Shopping for information with your tax money
If you give your child 10 lari and tell her to go to the store to buy some bread, khachapuri and tomatoes, then when she returns you probably expect her to have bread, khachapuri, tomatoes and about five lari in change. If she came back with bread, tomatoes, and one lari, you'd probably expect one of two things to have happened. Either she paid too much for the food, or that she pocketed some of the money. In any case, you would not be happy with the results.
Likewise, when you pay taxes, you aren't simply giving money to the government. Your are investing in a result. Politicians make promises. And if you agree with those promises, then most likely you vote for them. When they are in office, you expect them to fulfill those promises. How do you know if they are really living up to your expectations? Public information and democracy Imagine you elect a mayor because she says, once elected, she will improve public schools throughout the city. Once in office, how do you know she is really improving schools and not simply buying her staff a fleet of BMWs?
Everything costs money and a surefire way to know what any politician is doing is to see how she spends money. More importantly, it is important to see how she spends YOUR money. To do that, you basically need access to the budget, the contracts made with third-party companies to improve the schools, the receipts of all purchases related to the project and evaluations of the finished products. Now, you can check to see if there has been an improvement at the schools, but what you need from the mayor are the budget, the contracts and all the relevant receipts.
Georgian legislation states that these items should be public. Any Georgian should, by way of a Freedom of Information request, go to the office of the mayor and request this information. Public information using today's technology Requesting public information today in many ways is obsolete. If information is public, then why should you need to go to an office and request from a clerk information that is already yours? What if you live in a remote village? Or physically can't walk? Today governments all over the world are making information public and easily accessible online. This is largely due to the fact that the technology has come of age, but more importantly, the public at large is putting pressure on their representatives to improve access to this information and services. The idea is that the information should be there automatically, unless there is a good reason it should not be public, not the other way around.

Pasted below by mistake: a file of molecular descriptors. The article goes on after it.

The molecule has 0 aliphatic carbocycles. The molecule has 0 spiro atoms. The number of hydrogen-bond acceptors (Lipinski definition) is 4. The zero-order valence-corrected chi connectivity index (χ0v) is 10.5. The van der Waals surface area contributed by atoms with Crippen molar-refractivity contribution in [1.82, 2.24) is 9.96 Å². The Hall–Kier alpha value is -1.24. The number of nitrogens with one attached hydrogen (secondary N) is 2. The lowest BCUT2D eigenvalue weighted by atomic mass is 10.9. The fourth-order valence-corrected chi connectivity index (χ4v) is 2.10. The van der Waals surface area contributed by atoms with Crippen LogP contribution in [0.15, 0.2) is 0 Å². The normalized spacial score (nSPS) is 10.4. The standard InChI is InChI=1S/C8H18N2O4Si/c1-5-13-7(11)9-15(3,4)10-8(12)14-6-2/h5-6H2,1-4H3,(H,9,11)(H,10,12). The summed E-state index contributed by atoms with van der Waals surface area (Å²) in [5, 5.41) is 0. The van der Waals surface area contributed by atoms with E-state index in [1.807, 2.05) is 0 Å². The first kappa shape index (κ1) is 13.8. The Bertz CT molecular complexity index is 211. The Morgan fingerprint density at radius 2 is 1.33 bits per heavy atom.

For too long the idea that most information shouldn't be readily available unless specifically requested has pervaded "business as usual" within government agencies and activities, thus limiting the public its ability to know, in truth, whether or not politicians are fulfilling the promises for which we elected them. Open technology, the maturation of web applications and the affordability and ubiquity of the World Wide Web have all helped to bring about this paradigm shift. While Georgia is a young democracy and a developing country, it, too, can benefit from these innovations and societal shifts. Like many countries that leap-frogged the landline to adopt mobile phone technology, Georgia is poised to don this new technology should it choose to do so. Unfortunately, it seems that these technologies are eluding Georgian agencies at the moment.
Transparency International Georgia recently wrote a blog in which it pointed out that the State Procurement Agency's new site, while flashy, is simply not as useful as it could be. And this could be said of many other sites as well. One of the maxim's we at JumpStart Georgia try to inculcate on Georgian technologists and organizations is that information and services don't have to be flashy to utilize modern web technologies. What is important is that they do what they are supposed to. You must always ask, what is the purpose of this website. Is it to provide public information? A service? Then it should do that first and foremost. You can always add a bit of flash later on.
With this in mind, we at JumpStart Georgia would like to challenge Georgian government agencies, NGOs and all organizations whose purpose is to share information and provide public services to adopt the technologies that do just that and leave alone the ones that are obstacles to those goals. In future blogs we will discuss specific technologies that we use or would like to see in use that increase accessibility to information and data. More importantly, how to improve information flow that is so vital to a thriving democracy.